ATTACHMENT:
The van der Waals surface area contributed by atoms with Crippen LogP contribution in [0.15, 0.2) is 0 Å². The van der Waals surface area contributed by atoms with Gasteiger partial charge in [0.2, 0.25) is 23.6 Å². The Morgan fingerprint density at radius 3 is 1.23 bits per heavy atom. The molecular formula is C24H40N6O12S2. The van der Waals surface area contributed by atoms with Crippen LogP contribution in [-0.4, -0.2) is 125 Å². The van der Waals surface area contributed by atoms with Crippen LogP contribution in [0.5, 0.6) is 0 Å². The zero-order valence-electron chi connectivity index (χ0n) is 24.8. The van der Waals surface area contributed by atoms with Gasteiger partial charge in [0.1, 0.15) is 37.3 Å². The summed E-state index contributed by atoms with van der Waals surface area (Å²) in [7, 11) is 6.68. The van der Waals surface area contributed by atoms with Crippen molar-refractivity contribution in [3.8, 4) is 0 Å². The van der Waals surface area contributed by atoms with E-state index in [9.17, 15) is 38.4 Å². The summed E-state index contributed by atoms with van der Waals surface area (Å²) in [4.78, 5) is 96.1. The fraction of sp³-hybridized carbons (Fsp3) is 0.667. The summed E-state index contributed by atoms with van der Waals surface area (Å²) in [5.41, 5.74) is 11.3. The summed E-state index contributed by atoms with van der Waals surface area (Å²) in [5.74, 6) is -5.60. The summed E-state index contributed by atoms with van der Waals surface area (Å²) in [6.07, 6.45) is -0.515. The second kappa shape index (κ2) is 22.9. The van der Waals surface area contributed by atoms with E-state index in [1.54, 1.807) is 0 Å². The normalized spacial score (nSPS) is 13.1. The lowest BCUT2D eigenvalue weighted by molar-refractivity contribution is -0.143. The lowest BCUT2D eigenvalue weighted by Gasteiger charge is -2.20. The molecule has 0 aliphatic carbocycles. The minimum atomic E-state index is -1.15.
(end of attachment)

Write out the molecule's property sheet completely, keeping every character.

The van der Waals surface area contributed by atoms with Crippen LogP contribution in [0.15, 0.2) is 0 Å². The van der Waals surface area contributed by atoms with Gasteiger partial charge in [0.2, 0.25) is 23.6 Å². The Morgan fingerprint density at radius 3 is 1.23 bits per heavy atom. The molecular formula is C24H40N6O12S2. The van der Waals surface area contributed by atoms with Crippen LogP contribution in [-0.4, -0.2) is 125 Å². The van der Waals surface area contributed by atoms with Crippen LogP contribution in [0.5, 0.6) is 0 Å². The zero-order valence-electron chi connectivity index (χ0n) is 24.8. The van der Waals surface area contributed by atoms with Gasteiger partial charge in [0.1, 0.15) is 37.3 Å². The summed E-state index contributed by atoms with van der Waals surface area (Å²) in [7, 11) is 6.68. The van der Waals surface area contributed by atoms with Crippen molar-refractivity contribution in [3.8, 4) is 0 Å². The van der Waals surface area contributed by atoms with E-state index in [9.17, 15) is 38.4 Å². The summed E-state index contributed by atoms with van der Waals surface area (Å²) in [4.78, 5) is 96.1. The fraction of sp³-hybridized carbons (Fsp3) is 0.667. The summed E-state index contributed by atoms with van der Waals surface area (Å²) in [5.41, 5.74) is 11.3. The summed E-state index contributed by atoms with van der Waals surface area (Å²) in [5.74, 6) is -5.60. The summed E-state index contributed by atoms with van der Waals surface area (Å²) in [6.07, 6.45) is -0.515. The second kappa shape index (κ2) is 22.9. The van der Waals surface area contributed by atoms with E-state index in [1.54, 1.807) is 0 Å². The normalized spacial score (nSPS) is 13.1. The lowest BCUT2D eigenvalue weighted by molar-refractivity contribution is -0.143. The lowest BCUT2D eigenvalue weighted by Gasteiger charge is -2.20. The molecule has 0 aliphatic carbocycles. The minimum atomic E-state index is -1.15.